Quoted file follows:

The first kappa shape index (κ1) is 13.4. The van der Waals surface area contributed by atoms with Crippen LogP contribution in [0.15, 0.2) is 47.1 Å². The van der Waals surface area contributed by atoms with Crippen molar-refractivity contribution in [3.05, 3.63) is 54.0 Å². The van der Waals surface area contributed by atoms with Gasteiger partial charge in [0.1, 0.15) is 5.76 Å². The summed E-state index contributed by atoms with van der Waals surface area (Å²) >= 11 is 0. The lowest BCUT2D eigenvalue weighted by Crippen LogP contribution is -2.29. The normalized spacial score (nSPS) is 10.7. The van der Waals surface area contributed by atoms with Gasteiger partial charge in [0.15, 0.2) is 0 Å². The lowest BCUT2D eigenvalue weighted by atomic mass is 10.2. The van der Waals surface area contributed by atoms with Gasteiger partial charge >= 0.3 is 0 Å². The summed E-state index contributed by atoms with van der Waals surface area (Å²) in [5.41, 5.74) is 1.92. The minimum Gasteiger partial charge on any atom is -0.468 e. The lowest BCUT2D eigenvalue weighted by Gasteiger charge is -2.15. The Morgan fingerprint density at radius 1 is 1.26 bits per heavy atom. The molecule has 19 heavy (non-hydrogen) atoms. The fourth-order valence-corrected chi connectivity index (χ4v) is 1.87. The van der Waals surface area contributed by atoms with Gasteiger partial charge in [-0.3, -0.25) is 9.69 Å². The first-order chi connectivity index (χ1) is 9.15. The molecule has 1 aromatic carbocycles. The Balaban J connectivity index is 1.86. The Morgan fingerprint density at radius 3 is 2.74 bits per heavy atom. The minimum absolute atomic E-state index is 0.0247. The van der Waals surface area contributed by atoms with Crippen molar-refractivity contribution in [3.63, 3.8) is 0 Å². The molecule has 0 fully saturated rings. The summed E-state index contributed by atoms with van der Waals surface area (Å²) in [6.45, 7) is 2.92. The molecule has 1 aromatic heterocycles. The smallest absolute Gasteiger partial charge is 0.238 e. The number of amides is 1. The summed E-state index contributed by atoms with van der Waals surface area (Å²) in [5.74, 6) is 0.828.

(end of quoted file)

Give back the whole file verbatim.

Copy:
The first kappa shape index (κ1) is 13.4. The van der Waals surface area contributed by atoms with Crippen LogP contribution in [0.15, 0.2) is 47.1 Å². The van der Waals surface area contributed by atoms with Crippen molar-refractivity contribution in [3.05, 3.63) is 54.0 Å². The van der Waals surface area contributed by atoms with Gasteiger partial charge in [0.1, 0.15) is 5.76 Å². The summed E-state index contributed by atoms with van der Waals surface area (Å²) >= 11 is 0. The lowest BCUT2D eigenvalue weighted by Crippen LogP contribution is -2.29. The normalized spacial score (nSPS) is 10.7. The van der Waals surface area contributed by atoms with Gasteiger partial charge in [0.15, 0.2) is 0 Å². The lowest BCUT2D eigenvalue weighted by atomic mass is 10.2. The van der Waals surface area contributed by atoms with Gasteiger partial charge >= 0.3 is 0 Å². The summed E-state index contributed by atoms with van der Waals surface area (Å²) in [5.41, 5.74) is 1.92. The minimum Gasteiger partial charge on any atom is -0.468 e. The lowest BCUT2D eigenvalue weighted by Gasteiger charge is -2.15. The Morgan fingerprint density at radius 1 is 1.26 bits per heavy atom. The molecule has 19 heavy (non-hydrogen) atoms. The fourth-order valence-corrected chi connectivity index (χ4v) is 1.87. The van der Waals surface area contributed by atoms with Gasteiger partial charge in [-0.3, -0.25) is 9.69 Å². The first-order chi connectivity index (χ1) is 9.15. The molecule has 1 aromatic carbocycles. The Balaban J connectivity index is 1.86. The Morgan fingerprint density at radius 3 is 2.74 bits per heavy atom. The minimum absolute atomic E-state index is 0.0247. The van der Waals surface area contributed by atoms with Crippen molar-refractivity contribution in [3.63, 3.8) is 0 Å². The molecule has 0 fully saturated rings. The summed E-state index contributed by atoms with van der Waals surface area (Å²) in [6.45, 7) is 2.92. The molecule has 1 aromatic heterocycles. The smallest absolute Gasteiger partial charge is 0.238 e. The number of amides is 1. The summed E-state index contributed by atoms with van der Waals surface area (Å²) in [5.74, 6) is 0.828.